Skeletal changes are common in the aging population. Two of these changes that or prevalent among this population are kyphosis and DISH (diffuse idopathic skeletal hyperstosis) and are found through radiolographical findings. Kyphosis is an increased spinal curvature and the increase prevalence in the aging population can be associated with a decrease in bone density and decrease in back muscle density. Typically kyphosis is measured with a lateral radiograph where spine curvature can be measured using a method known as the Cobb angle measurement. DISH is diagnosed by the presence of ossification in the soft tissue in four continuous segments around the front and side of the thorocolumbar spine with the absence of degenerative disc changes. The cause of DISH is relatively unclear at this time, however, research points out there may be a genetic association hormonal, mechanical, and medication influences on its presence as well as a possible association with diabetes mellitus type 2, obesity, hyperuricemia, and male sex. While it is known that these both are prevalent in the aging population a recent study wanted to examine if there was a possible association between DISH and kyphosis.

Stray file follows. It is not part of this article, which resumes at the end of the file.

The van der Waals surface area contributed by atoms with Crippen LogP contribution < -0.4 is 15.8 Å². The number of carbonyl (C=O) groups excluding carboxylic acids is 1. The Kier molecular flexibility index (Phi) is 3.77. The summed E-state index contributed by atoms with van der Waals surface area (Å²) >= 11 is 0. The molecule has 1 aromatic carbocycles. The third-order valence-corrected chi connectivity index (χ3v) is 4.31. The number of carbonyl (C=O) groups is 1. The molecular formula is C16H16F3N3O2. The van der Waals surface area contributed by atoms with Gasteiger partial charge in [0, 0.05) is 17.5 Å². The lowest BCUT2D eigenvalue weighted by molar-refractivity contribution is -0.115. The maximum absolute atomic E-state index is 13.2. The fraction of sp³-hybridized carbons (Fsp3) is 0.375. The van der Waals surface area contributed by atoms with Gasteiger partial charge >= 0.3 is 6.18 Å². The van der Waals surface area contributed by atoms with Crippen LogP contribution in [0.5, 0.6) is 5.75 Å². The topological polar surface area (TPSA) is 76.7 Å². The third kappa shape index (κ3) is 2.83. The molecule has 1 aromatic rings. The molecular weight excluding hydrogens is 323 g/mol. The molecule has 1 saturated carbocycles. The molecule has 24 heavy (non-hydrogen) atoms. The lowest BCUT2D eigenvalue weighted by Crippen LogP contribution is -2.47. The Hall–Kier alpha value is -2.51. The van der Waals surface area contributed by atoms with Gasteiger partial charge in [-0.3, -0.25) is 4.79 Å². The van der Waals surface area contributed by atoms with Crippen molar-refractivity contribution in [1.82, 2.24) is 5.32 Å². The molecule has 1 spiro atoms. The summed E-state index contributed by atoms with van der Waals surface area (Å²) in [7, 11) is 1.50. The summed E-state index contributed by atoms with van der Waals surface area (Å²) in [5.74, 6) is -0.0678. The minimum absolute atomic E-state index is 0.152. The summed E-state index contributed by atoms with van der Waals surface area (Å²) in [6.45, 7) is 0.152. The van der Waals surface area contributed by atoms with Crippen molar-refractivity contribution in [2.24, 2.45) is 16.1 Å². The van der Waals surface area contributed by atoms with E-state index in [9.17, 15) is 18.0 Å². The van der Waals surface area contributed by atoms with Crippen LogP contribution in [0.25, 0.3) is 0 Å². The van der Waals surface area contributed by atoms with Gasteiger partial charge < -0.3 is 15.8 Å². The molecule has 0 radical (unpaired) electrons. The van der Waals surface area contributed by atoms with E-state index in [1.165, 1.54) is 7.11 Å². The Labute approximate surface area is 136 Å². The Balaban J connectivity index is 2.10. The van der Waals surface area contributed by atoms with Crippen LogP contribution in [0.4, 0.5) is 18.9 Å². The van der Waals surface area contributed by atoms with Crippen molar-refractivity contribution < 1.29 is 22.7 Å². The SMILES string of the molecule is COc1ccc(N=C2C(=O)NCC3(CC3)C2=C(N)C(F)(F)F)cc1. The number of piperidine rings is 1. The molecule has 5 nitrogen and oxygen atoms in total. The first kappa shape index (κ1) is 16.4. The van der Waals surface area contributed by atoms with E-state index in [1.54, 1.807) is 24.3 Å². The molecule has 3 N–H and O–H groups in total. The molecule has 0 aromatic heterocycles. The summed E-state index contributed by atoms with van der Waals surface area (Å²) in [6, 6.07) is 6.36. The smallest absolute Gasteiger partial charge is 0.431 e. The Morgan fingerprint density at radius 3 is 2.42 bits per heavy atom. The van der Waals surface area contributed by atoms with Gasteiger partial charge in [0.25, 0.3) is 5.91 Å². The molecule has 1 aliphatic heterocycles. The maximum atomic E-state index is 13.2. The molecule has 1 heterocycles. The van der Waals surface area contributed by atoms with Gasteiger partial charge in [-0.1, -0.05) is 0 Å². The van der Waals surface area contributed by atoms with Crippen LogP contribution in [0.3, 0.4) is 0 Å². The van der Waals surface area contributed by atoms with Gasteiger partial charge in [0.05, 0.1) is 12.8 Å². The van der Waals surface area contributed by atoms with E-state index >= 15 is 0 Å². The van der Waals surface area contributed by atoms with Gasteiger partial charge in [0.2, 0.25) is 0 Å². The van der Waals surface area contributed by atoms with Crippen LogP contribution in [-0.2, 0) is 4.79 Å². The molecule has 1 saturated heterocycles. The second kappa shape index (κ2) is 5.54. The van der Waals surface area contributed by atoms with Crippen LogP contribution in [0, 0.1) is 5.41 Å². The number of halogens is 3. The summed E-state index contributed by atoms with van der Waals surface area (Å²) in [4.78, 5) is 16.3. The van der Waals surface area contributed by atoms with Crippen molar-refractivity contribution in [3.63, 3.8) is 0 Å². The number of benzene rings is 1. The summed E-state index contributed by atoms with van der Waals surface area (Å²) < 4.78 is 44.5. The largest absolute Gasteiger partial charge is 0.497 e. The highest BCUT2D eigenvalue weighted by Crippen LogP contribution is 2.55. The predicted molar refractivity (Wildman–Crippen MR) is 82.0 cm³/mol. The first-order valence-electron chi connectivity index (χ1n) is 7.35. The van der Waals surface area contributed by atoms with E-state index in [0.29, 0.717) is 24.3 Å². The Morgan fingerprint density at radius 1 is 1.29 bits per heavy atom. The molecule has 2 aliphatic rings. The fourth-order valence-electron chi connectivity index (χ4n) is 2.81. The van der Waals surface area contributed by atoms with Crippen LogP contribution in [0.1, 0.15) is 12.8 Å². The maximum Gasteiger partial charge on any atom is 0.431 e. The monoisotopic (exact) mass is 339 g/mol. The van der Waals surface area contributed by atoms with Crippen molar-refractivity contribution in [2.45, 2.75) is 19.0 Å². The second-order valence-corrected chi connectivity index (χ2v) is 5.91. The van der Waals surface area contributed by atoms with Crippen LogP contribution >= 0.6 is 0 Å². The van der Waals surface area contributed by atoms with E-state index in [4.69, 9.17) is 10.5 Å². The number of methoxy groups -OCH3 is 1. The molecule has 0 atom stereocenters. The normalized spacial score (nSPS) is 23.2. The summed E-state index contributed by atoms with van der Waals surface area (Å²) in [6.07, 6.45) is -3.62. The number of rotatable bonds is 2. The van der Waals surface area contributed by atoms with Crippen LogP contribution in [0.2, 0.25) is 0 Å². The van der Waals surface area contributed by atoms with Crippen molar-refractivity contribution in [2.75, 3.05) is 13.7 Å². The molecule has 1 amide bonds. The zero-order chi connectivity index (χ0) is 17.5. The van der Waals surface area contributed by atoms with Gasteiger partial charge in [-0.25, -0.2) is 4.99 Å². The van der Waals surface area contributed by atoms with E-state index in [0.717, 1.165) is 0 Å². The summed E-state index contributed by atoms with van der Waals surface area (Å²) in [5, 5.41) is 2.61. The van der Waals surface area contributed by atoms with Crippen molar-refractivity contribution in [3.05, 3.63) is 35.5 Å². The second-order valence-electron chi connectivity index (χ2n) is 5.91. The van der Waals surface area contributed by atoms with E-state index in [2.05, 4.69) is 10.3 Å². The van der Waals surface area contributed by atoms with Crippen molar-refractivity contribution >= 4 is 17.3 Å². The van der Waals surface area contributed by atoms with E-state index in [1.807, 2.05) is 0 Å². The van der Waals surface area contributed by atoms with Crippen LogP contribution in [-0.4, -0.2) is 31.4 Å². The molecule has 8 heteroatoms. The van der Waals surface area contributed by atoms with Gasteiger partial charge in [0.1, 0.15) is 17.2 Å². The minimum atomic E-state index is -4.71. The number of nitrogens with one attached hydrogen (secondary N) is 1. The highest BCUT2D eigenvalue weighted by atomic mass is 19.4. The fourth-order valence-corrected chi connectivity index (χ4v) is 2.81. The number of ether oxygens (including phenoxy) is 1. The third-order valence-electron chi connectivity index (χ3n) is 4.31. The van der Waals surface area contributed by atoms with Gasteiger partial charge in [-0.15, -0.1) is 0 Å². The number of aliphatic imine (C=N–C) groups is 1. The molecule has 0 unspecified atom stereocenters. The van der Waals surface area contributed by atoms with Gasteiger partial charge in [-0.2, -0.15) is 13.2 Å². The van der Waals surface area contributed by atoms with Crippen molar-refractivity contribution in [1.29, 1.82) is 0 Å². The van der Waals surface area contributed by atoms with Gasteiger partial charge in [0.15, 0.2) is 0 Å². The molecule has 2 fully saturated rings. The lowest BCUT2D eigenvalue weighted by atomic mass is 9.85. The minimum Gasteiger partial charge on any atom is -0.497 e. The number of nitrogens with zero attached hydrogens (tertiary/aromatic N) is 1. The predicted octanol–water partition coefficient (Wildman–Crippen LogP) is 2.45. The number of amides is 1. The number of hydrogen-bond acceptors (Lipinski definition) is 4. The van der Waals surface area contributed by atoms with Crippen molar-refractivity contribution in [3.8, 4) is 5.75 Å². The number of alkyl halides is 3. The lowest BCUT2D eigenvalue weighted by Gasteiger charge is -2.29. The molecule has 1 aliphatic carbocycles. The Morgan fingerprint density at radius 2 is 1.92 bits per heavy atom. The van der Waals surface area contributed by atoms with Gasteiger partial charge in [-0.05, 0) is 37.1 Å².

The cross-sectional study utilized data for the Health Aging and Body Composition Study (Health ABC) which is an ongoing cohort of participants aged 70-79 years old. They recruited a random sample of age appropriate medicare-eligible Caucasian and African American subjects from the Pittsburgh, PA region. All participants were independent with activities of daily living, could walk one-fourth of a mile and up to 10 steps without rest breaks required. Radiologic assessment with the use of CT scan were utilized to examine for the presence of kyphosis and DISH. They used data from 1172 subject participants. CT scans were studied by two different musculoskeletal radiologists in assessment of DISH for reliable findings. Among participants 152 subjects were diagnosed with DISH, 101 of the cases were located in the thoracic spine and 51 cases were located in both the thoracic and lumbar regions. Overall findings showed a significant interaction of race and DISH with Cobb angle. The presence of DISH among African Americans was associated with an increase in Cobb angle of 8.9 degrees with 95 per cent confidence interval as compared to those without DISH. Among Caucasians, DISH was not significantly associated with Cobb angle. When the location of DISH was further analyzed it was found that when located in the thoracic spine alone there was a significantly associated increase in Cobb angle in both races. However, when DISH was present in both the thoracic and lumbar spine there was not an associated increase in Cobb angle in either races. Overall, these findings indicate the presence of ossification among the anterior longitudinal ligament may change the structure of the spine and affect spinal curvatures. It was found that further research would be warranted to learn whether the presence of DISH is a predictor of worsening kyphosis over time.